When formulating an interim reference, it is essential to use the present tense. In the closing formula, the employer should indicate that he wishes for continued successful cooperation. In addition, it should be clear from the contents of the interim report on what occasion it was issued.
If there are no special regulations, then employees theoretically have three years to sue for a reference. Nevertheless: If possible, you should request the reference immediately after the employment relationship has ended. On the one hand, the employer could object to forfeiture if, for example, the employee never followed up after the first demand for a reference and only tries to sue for the reference years later. On the other hand, personnel changes in the old company can of course lead to the fact that the assessment can only be made superficially on the basis of the personnel file. In any case, it is more difficult for the employee to provide evidence in the event of a dispute.
Claiming an employer’s reference? How does it actually work?
Provided that there are no special collectively agreed or company deadlines, the employer is in default if he does not issue the reference promptly after request of the employee. The employee then has the option of taking the matter directly to the labor court. However, the employee should make sure in advance that he or she can provide proof that a qualified reference was actually requested by the employer. He must also give the employer a reasonable period of time to respond. Even if there is a dispute about the content or form of the reference, contact the labor court. In the first instance, neither employers nor employees need a lawyer before the labor courts.
The cost risk for a lawsuit is initially manageable. According to § 12 a ArbGG, the losing party does not have to reimburse the costs of the other party in the event of defeat. Thus, everyone bears his own costs.
Labor courts are responsible for reviewing job references
This regulation is intended to make it easier for employees to take their case to the labor court. Anyone who wants to defend himself against an unfair reference must state in his statement of claim exactly what is to be corrected and for what reasons. This is relatively simple if the content of the employee’s area of responsibility or the external form is at issue. It becomes more difficult if the assessment is controversial. Because the labor court must grant the employer a certain scope for assessment. Clearly negative statements or missing elements must be corrected by the employer in any case. In practice, the distribution of the burden of proof is decisive.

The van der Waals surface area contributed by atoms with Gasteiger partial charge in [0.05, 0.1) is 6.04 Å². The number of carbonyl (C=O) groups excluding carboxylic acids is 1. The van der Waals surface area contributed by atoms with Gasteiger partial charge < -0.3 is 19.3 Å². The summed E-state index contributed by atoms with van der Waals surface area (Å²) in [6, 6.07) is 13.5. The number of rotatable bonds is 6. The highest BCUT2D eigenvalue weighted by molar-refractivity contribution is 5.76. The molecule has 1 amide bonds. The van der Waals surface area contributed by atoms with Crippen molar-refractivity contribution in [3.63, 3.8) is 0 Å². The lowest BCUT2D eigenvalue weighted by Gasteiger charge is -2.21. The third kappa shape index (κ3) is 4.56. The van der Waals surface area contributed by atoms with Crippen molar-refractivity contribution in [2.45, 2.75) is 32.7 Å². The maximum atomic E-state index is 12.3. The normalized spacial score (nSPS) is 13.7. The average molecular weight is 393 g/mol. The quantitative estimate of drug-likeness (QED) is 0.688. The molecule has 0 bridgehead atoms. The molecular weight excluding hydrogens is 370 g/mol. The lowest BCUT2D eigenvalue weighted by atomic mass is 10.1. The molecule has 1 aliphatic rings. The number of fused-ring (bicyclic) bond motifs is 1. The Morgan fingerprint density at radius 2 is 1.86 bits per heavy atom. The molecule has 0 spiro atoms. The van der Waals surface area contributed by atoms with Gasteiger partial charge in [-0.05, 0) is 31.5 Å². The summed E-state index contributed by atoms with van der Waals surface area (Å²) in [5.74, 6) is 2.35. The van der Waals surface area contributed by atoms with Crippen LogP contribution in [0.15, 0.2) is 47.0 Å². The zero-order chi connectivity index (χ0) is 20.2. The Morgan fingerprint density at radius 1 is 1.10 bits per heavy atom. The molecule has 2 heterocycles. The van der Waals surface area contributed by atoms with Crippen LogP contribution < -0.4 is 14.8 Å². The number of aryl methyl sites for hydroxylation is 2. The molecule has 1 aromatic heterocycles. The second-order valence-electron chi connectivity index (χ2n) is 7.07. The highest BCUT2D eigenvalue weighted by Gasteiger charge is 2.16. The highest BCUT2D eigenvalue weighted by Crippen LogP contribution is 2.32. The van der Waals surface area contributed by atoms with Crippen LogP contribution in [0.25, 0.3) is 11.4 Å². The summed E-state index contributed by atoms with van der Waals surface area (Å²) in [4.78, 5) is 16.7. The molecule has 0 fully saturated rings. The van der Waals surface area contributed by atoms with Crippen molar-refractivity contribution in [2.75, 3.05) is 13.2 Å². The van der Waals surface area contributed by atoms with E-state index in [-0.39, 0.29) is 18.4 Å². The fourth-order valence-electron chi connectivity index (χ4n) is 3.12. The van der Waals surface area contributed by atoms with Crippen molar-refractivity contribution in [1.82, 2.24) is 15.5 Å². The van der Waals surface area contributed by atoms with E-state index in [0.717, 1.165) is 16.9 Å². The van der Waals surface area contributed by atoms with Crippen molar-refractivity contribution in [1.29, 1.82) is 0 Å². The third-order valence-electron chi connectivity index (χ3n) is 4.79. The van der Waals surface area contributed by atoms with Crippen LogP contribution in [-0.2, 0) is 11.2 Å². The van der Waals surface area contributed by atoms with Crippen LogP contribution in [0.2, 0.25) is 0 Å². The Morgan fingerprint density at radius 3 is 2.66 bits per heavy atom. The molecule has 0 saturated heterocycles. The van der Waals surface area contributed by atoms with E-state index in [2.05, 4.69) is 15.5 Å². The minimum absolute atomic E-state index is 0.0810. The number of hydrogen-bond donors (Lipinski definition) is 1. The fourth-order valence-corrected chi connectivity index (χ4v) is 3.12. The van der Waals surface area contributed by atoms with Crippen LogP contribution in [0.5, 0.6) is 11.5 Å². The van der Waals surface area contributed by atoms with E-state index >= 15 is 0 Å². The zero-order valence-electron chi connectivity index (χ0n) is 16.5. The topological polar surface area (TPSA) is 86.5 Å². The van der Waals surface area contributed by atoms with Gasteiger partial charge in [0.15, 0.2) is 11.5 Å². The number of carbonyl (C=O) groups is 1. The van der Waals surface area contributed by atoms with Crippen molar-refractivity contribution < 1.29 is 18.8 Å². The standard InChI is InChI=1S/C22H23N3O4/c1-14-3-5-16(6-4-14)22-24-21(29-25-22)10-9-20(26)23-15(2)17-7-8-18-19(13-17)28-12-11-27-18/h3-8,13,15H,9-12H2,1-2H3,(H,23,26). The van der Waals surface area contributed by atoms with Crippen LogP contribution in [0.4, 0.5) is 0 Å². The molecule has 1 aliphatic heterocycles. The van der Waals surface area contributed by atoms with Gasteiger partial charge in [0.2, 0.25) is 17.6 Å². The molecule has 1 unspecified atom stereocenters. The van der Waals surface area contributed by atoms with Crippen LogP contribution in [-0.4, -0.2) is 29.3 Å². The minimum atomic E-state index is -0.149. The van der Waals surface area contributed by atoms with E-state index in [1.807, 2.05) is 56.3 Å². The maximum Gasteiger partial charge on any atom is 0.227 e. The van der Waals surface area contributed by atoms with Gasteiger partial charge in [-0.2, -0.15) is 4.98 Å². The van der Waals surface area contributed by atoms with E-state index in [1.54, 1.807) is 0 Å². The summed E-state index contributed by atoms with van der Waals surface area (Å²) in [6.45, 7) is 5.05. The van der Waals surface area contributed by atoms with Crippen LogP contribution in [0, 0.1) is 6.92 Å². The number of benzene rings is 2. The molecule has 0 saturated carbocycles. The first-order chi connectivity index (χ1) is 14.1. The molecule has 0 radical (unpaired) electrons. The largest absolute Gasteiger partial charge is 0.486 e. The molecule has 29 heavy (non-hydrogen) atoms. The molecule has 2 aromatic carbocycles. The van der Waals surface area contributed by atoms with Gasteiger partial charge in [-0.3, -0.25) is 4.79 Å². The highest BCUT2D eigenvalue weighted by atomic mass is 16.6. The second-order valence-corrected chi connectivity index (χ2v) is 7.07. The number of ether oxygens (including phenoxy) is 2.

The employer only has to prove that the reference is complete and corresponds to the facts. If the employee considers himself to be above average, then he must prove this accordingly, for example with witnesses. If he needs internal company documents for this purpose (for example, sales statistics), the employer in turn must provide these if necessary. give. If the court comes to the conclusion that the reference was not correct, the employer is obliged to issue the reference again in accordance with the court’s specifications. The court can make exact specifications for the formulations in the reference in the judgement. The employee should make sure that the job reference is backdated so that the reader cannot draw any conclusions about disputes.
Do I have to write my own reference?
Even if this is common practice in many companies: As an employee, you do not have to write your reference yourself. The former employer is obliged to write you a reference with all due care. You can then check this reference and request corrections if necessary. If you decide to write a job reference yourself, we recommend that you seek professional assistance with the wording. The best thing to do is to obtain a reference example from the relevant industry. Because the correct choice of words and the correct structure are important for a job reference.
If the reference contains formulations that are not common in the respective industry, the reader could get the impression that a layman has written the reference himself. Worse still: unintentionally, you could bring a negative tone to your reference due to the wrong choice of words. In the world of references, many phrases that are common in everyday life and have a positive connotation are regarded as warnings to the potential new employer.
As an employee, you should therefore ensure that the reference does not contain any codes. An employer’s reference generator can help a legal layman to create a correct, qualified employer’s reference. This ensures that only common phrases appear in the reference and that the reader is not irritated by ambiguous statements.